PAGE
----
I've had some major anxiety about whether or not my kids will fall behind again (another experience like last spring? no thanks!), but now I'm feeling like the curriculum we've cooked up is going to be not only educational, but super fun! In fact, I'm feeling encouraged that they may actually be AHEAD of where they should be by the end of the school year. The opportunity to have such focused attention and customized learning is something unusual in the public school system. We're considering adding in elements beyond reading, writing, and math that are much different than what traditional schools may offer: LEGO Stem classes, baking, robotics, yoga, gymnastics and so much more. Um, can I please sign up too!? My kids are at an age where this kind of learning can open up their minds in whole new ways and I'm super excited to see where this year takes them. More than anything, I hope they *love* school more than ever. At such a young age, it's so important to build an attitude that learning can be fun!
If you're looking for more traditional lesson plans, Teachers Pay Teachers is an online platform where teachers share inexpensive distance learning materials. You can also check out these online resources and Outschool is great for affordable 45-minute classes about things like robotics, how electricity works, the weather, and languages.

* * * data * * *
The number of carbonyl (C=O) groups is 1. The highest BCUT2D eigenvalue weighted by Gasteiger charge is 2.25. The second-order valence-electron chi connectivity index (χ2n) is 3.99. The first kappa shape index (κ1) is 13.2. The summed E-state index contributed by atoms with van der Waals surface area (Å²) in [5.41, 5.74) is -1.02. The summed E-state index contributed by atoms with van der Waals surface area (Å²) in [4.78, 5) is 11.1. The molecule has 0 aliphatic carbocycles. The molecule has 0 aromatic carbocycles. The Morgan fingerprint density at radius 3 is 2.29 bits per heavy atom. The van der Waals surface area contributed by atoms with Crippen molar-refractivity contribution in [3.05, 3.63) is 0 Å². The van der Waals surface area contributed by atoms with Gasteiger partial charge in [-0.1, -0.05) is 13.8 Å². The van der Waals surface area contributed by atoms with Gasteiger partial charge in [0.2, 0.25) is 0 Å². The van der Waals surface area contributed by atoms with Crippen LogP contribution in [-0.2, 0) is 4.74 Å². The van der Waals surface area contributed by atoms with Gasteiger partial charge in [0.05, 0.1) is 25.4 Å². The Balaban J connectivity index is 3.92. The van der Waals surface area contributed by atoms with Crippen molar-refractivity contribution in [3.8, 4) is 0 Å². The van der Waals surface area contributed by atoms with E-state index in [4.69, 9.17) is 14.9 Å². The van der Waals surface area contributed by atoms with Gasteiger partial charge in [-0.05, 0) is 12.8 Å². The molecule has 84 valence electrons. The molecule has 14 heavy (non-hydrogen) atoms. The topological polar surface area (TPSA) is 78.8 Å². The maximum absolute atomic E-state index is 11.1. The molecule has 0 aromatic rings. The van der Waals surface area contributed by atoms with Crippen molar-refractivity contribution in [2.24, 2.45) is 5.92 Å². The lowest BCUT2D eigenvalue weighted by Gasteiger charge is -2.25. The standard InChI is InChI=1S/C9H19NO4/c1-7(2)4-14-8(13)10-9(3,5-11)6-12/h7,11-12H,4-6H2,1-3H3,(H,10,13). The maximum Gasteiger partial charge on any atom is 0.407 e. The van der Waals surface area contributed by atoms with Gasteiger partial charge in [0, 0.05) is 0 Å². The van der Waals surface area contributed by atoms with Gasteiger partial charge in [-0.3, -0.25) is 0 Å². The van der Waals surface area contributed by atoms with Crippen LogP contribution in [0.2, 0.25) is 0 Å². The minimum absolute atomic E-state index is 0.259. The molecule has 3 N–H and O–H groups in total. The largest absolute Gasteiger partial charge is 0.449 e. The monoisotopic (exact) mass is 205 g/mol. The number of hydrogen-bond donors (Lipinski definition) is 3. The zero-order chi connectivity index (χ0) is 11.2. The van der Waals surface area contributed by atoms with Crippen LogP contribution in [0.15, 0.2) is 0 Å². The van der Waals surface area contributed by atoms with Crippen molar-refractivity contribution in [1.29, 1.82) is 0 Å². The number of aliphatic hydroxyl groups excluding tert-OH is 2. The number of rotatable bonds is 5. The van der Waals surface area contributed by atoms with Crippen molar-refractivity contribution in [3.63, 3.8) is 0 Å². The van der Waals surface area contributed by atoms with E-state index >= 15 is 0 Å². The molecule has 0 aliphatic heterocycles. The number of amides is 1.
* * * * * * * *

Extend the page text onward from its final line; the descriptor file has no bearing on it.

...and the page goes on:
We'll keep the time to regular school hours, which for us is 9am-1:30pm. The little ones will go home for naps and the older kids can stay for the extracurriculars, like Spanish, art, and soccer, where we'll bring in friends and parents or local experts to teach what they know.
Kids love to learn from doing everyday things, so not being in a traditional classroom is something I'm starting to look forward to in the coming year. None of this is ideal, and it can be scary as I read the headlines, but we're making the best of it and finding the silver linings along the way.
Are you starting a pod in your community? Share with me @brit!
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Hi, I'm Brit, the founder and CEO of Brit + Co. I'm a young mom of two, tech nerd and design-inclined lady who has a zillion hobbies and curious about... just about everything! My mission from the beginning has been to unlock women's creativity and courage to try new things so that they can find the path to their true passions.
The idea of home took on a whole new meaning as soon as sheltering in place and lockdowns became a regular thing in 2020. And it wasn't all bad. We got back to cooking at home, bonding with our partners/families/housemates and pets, and we did a bit of redecorating. In fact, home decor and furniture sites saw huge growth (more than a billion global visits in March 2020 alone) as a result of the pandemic.